King and Bay Streets in Toronto. They call it MINT corner. A coin’s throw away rise the office towers that are the latter-day obelisks of obvious wealth, home to Canada’s Big Five, hoarders of 90 per cent of the assets held by Canada’s 11 chartered banks.
And the makers of movies looked down upon Saturday Night Fever and saw that it was good. They would descend unto the cave-places, the ghettos and the barrios and they would fashion themselves a folk-hero from among the last potent males left in North America. They would dress him in full array of tribal panoply and parade him in all manner of motor vehicle along the boulevards.
Rosalynn Carter is not at ease with power. Her image as a steel magnolia, a tough southern belle, has wilted. Her role as first lady—a silly and saccharine title—has become ill-defined and uncertain. But after two years as a disappointment to many, she is about to reemerge as a figure of substantive influence at the top.
The cars, vans and campers were backed up for miles on the two-lane road leading to the Bromont ski area outside Montreal. The people abandoned their vehicles wherever they could and trekked to the base of the mountain. Overhead, multicolored manned kites soared and dipped, but the toqued, snowmobile-suited and ski-jacketed crowd of more than 9,000 ignored them, intent on scrambling up the snow-covered slopes to perch in trees, press close to retaining fences and huddle in the forest to see flyers of a different sort—the “Quebec Air Force,” the “big air” Europeans and the fly-boys of the Western world.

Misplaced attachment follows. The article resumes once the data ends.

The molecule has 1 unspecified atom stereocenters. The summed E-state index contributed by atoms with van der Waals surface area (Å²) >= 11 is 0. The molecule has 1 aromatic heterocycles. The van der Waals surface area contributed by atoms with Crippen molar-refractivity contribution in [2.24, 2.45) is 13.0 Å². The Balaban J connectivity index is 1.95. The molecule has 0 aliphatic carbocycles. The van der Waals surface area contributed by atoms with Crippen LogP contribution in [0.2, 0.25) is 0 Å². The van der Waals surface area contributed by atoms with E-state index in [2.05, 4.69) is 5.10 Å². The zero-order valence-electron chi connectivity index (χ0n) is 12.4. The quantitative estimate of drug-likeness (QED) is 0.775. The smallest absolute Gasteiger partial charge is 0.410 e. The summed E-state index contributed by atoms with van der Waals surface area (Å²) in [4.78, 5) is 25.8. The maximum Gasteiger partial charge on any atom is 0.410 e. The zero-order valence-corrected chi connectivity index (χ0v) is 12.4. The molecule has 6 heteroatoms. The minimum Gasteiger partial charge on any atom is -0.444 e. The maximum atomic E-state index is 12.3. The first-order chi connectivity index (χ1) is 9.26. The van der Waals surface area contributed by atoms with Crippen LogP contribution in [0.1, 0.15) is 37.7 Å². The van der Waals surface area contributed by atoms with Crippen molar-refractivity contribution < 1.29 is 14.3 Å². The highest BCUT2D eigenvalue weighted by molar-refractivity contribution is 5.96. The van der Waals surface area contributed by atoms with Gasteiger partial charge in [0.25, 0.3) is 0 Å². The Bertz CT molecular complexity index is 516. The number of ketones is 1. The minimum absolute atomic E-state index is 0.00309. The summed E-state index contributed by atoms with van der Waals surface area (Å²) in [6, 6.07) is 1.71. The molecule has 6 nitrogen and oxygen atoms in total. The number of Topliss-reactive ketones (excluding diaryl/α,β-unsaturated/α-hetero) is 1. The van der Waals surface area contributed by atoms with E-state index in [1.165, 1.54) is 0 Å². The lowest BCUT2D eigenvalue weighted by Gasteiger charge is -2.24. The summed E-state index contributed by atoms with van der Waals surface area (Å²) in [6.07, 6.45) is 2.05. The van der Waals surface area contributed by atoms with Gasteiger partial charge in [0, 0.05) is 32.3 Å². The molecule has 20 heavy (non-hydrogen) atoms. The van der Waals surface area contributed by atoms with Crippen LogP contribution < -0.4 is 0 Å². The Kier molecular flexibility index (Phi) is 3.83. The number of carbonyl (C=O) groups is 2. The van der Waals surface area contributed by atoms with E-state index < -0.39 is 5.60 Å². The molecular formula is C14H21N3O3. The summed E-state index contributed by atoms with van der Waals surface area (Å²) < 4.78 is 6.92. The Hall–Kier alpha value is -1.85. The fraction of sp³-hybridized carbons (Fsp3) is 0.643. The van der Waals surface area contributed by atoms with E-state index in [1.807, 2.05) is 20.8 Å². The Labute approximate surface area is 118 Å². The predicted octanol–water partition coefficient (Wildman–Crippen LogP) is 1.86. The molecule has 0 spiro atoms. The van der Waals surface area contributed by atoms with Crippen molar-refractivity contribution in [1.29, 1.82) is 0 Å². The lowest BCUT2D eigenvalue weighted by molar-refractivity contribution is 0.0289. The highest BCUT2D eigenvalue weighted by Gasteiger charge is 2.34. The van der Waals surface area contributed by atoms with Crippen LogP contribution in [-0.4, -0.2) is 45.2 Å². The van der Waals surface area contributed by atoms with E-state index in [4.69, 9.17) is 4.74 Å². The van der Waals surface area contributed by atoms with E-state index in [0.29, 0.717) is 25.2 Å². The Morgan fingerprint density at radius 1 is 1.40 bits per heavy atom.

Some time ago, in the recesses of a posh Ottawa restaurant, Deputy Prime Minister Allan MacEachen and a ministerial aide sat dining together, immersed in late-night shop talk. Suddenly MacEachen slipped from his pocket a confidential document marked “For the Minister’s Eyes Only.”
Dan Tenen looked at his thumb. It was a sulky blue and not the right shape at all. He moved closer to the fireplace of the Château Montebello, where other skiers just off the trail of the 13th annual Canadian Ski Marathon were thawing out. This year, the world’s longest ski tour—a two-day, 100-mile trail divided into 10 sections, running through the Quebec countryside just northeast of Ottawa—had the added distinction of becoming the world’s coldest.
On reading Brenda Rabkin’s article A Doctor Studies the Flagrantly Flatulent (Feb. 12), I came across that fine robust Anglo-Saxon word “fart.” This sent me to my copy of Aubrey’s Brief Lives, by John Aubrey (1626-1697), who wrote of Edward de Vere, Earl of Oxford (1550-1604) thus: “This Earle of Oxford, making of his low obeisance to Queen Elizabeth, happened to let a fart, at which he was so abashed and shamed that he went to travell, 7 years.
Although he didn’t want to rain on her parade, actor Michael Sarrazin called Valerie Lett’s dream come true “the stupidest thing I ever heard of.” Lett, a Gormley, Ontario, interior designer who, three years ago, bid $400 in the Toronto Symphony Dream Auction to become a movie star for a day, cashed in on it last week playing an extra in Double Negative, a movie starring Anthony Perkins and Sarrazin ( They Shoot Horses Don’t They?).
If the Western world didn’t believe there was an oil crisis before, it may now be convinced. At the end of a week that saw some of the world’s top oil producing nations cashing in on a temporary shortage of oil from Iran, the global energy outlook had turned topsy-turvy and it seemed certain that the cost of gas in the U.S. and elsewhere would rise by around 25 per cent in the next 12 months.
It needed the government to turn a numbers game into a losing proposition. This year Loto Canada will end up costing the taxpayers $13 million. In case you’re curious about what happened, the East Side gang (the feds) is not supposed to muscle in on the territory of the West Side boys (the provinces) when it comes to running numbers.
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